According to an IDG News Service story, the survey came in response to widespread concerns that hackers could damage parts of the U.S. power grid, causing widespread outages and prolonged economic effects. Power outages and quality disturbances cost the U.S. economy upwards of $188 billion annually, with single outages costing as much as $10 billion, the report said. Replacing large transformers, for example, can take more than 20 months.
The 15-question survey was sent to more than 150 utilities owned by investors, municipalities, rural electric cooperatives and those that are part of federal government entities. About 112 responded to the survey, which was sent in January.
Many utilities were coy in their responses. None reported damage as a result of cyberattacks, and many declined to answer the question of how many attempted attacks were detected, the report said. One utility said it recorded 10,000 cyberattacks per month, while another said it saw daily probes for vulnerabilities in its systems and applications. Cyberattacks are inexpensive to execute and hard to trace, the report said.
"It has been reported that actors based in China, Russia, and Iran have conducted cyber probes of U.S. grid systems, and that cyberattacks have been conducted against critical infrastructure in other countries," the report said.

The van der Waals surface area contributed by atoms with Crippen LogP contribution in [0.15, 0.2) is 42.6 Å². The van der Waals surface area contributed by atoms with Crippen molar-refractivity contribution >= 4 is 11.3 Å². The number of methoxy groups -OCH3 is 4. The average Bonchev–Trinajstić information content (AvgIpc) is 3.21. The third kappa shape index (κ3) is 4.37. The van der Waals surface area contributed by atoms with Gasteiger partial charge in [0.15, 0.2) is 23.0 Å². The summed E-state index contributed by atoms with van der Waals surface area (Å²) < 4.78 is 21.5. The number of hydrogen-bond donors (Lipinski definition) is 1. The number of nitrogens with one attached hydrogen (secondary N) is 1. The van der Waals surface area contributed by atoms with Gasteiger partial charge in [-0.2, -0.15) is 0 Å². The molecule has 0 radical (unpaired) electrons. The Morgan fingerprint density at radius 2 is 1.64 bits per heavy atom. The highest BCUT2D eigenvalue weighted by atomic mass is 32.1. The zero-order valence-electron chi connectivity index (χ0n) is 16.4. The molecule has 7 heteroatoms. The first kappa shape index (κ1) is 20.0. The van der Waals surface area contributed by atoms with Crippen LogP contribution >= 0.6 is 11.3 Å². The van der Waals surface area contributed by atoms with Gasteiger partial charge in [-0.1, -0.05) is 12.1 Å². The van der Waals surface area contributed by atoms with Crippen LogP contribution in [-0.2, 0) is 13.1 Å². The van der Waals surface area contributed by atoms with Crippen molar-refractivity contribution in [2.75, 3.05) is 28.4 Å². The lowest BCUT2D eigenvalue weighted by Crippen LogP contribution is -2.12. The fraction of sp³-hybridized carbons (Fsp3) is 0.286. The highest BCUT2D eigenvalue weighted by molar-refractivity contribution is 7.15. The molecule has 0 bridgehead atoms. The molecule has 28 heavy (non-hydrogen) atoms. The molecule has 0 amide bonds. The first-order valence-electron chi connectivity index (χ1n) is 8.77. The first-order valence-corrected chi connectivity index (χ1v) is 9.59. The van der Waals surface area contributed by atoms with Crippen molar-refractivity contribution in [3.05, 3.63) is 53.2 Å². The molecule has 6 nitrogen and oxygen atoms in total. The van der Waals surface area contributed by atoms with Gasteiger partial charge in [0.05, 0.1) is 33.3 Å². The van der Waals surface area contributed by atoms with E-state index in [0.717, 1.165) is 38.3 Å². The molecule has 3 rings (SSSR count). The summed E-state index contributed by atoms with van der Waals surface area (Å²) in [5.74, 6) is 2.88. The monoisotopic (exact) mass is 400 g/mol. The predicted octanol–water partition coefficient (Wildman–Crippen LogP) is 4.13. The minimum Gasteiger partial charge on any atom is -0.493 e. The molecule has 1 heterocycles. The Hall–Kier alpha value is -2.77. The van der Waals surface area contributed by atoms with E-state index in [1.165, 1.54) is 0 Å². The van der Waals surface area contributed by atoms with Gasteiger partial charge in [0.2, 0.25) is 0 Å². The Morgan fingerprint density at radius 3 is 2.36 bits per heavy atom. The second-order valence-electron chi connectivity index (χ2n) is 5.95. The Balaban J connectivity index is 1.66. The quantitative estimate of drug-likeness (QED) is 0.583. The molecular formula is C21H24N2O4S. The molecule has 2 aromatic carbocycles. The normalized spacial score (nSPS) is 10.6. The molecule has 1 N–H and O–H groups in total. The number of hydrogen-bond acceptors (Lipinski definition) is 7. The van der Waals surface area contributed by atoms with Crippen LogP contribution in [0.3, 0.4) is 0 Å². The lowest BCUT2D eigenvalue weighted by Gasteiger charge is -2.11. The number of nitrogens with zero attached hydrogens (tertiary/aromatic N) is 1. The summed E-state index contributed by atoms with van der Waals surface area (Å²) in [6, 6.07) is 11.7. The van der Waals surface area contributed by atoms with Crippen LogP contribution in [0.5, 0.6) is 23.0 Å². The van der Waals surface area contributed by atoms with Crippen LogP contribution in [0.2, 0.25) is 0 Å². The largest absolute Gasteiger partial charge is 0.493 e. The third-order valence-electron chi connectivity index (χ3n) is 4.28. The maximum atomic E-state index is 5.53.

The U.S. Congress has not delegated oversight of utilities' cybersecurity to a federal agency. An industry organization, the North American Electric Reliability Corporation (NERC), publishes both mandatory and voluntary security standards, the report said. In 2010, the U.S. House of Representatives passed the GRID Act, which would have given the Federal Energy Regulatory Commission the authority to protect the electricity grid. But the legislation did not pass the Senate, and the issue remains inactive in the House, the report said.
Since 2010, the DOE said it has invested more than $100 million in cybersecurity research and development through awards and funding provided to industry, universities and national laboratories.
Earlier this year for example, the DOE spent $20 million on similar tool development. At that time the agency said it wanted to focus research and development of new tools on six critical areas including:
" Energy delivery control system software and updates: Develop techniques needed to formally verify that an update or patch will perform exactly as intended, do nothing unexpected and that the update does not compromise energy delivery system integrity, authenticity and availability. The solution must accommodate third-party and legacy components; be scalable so that updates can be securely deployed to multiple devices; provide a means for devices that require updates to communicate this status to the energy sector end-user and must not impede critical energy delivery functions. The technology and techniques must be demonstrated at an end-user site to validate a clear industry acceptance.
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